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UK-EU Relations Set to Recover Gradually After Brexit

Relations between the European Union and the United Kingdom will take a while to recover, and would at first be an informal number of initiatives, Valdai Club experts believe. Theresa May gave a speech in Florence on Friday, outlining the UK’s goal of a “special relationship” with the European Union.

Cooperation between the European Union and the United Kingdom in the immediate aftermath of Brexit in 2019 is likely to be focused on smaller issues, Susi Dennison, Director of the European Power programme at the European Council on Foreign Relations, told in a phone interview.

“[These could include] an agreement in the field of cyber, an agreement in the field of intelligence sharing and counter-terrorism. These kinds of smaller initiatives that will develop a working level and be formalized later, maybe as part of a wider partnership,” she said.

Dennison added that trade and security are the core areas of interest for the UK and EU going forward, and that it may lead to signing new treaties.

According to Yelena Ananyeva, Head of the Center for British Studies at the Institute of Europe of the Russian Academy of Sciences, Theresa May’s speech signified that the UK would be pursuing a “hard Brexit,” but would seek a security agreement with the EU. Ananyeva noted that there is still a dispute over how much the UK would pay for the Brexit as part of Multiannual Financial Framework 2014-2020.

“The European Union named a sum of around 100 billion euros. Britain has agreed to 20 billion and says that it will fulfill earlier obligation. This means the multi-year 2014-2020 plan adopted in 2013, under which, Britain will honor its obligations,” Ananyeva told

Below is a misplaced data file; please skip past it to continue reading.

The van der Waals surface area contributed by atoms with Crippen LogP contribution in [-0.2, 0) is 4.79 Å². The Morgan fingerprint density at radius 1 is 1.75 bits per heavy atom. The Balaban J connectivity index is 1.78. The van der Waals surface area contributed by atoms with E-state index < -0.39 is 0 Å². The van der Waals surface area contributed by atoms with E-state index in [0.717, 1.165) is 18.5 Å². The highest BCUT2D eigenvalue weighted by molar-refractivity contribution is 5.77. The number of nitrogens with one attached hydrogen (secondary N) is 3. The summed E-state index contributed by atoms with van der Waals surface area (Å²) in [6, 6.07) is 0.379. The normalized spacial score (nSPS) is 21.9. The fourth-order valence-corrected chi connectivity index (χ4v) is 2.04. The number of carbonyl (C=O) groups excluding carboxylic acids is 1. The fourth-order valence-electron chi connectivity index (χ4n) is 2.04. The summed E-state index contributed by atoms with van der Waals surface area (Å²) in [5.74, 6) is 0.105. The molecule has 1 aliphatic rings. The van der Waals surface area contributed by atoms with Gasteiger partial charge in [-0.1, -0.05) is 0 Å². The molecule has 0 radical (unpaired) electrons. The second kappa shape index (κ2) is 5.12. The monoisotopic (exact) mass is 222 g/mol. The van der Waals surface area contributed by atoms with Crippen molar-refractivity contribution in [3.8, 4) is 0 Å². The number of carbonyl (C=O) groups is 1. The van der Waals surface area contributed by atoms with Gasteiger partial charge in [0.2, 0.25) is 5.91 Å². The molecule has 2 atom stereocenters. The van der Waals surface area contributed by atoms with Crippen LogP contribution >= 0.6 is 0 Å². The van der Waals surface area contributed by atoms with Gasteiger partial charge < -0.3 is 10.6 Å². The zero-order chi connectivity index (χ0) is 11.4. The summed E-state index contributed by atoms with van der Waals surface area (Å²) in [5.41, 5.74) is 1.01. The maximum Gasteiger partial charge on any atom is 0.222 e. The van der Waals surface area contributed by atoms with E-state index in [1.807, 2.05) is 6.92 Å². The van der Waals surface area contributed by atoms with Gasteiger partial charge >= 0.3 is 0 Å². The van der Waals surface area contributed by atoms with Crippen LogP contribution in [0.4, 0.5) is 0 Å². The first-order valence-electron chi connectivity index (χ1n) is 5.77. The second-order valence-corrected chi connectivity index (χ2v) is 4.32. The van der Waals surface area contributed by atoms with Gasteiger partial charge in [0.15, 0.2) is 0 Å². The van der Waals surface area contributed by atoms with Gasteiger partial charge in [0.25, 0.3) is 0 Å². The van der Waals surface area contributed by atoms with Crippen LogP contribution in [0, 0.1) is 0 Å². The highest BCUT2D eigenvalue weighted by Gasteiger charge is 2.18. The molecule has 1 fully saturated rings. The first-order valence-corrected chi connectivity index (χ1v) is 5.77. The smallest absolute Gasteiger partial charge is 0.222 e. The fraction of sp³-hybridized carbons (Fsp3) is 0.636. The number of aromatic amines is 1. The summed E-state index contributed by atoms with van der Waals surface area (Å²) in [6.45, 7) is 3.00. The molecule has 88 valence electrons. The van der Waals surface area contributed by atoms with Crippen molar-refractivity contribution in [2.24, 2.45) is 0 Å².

Both experts agree that Brexit is unlikely to lead to a breakup of the United Kingdom. According to Ananyeva, after the Scottish National Party lost almost half of the seats in the parliament in June 2017, a second referendum on the status of Scotland in the short term - until the end of Brexit talks - is unlikely to take place.

“What we are seeing in Scotland is the same as we see in the rest of UK in the sense that though it may not be in favour of the Brexit vote at the time,” Dennison said. “The further down the path that we move, the more there is an acceptance that the leave happened. This is because there is a political consensus in favour of that, which, in fact, said so in the vote, and to go against that vote would have more damaging consequences in terms of disunity in the country and therefore we need to try to make the most of it.”
Views expressed are of individual Members and Contributors, rather than the Club's, unless explicitly stated otherwise.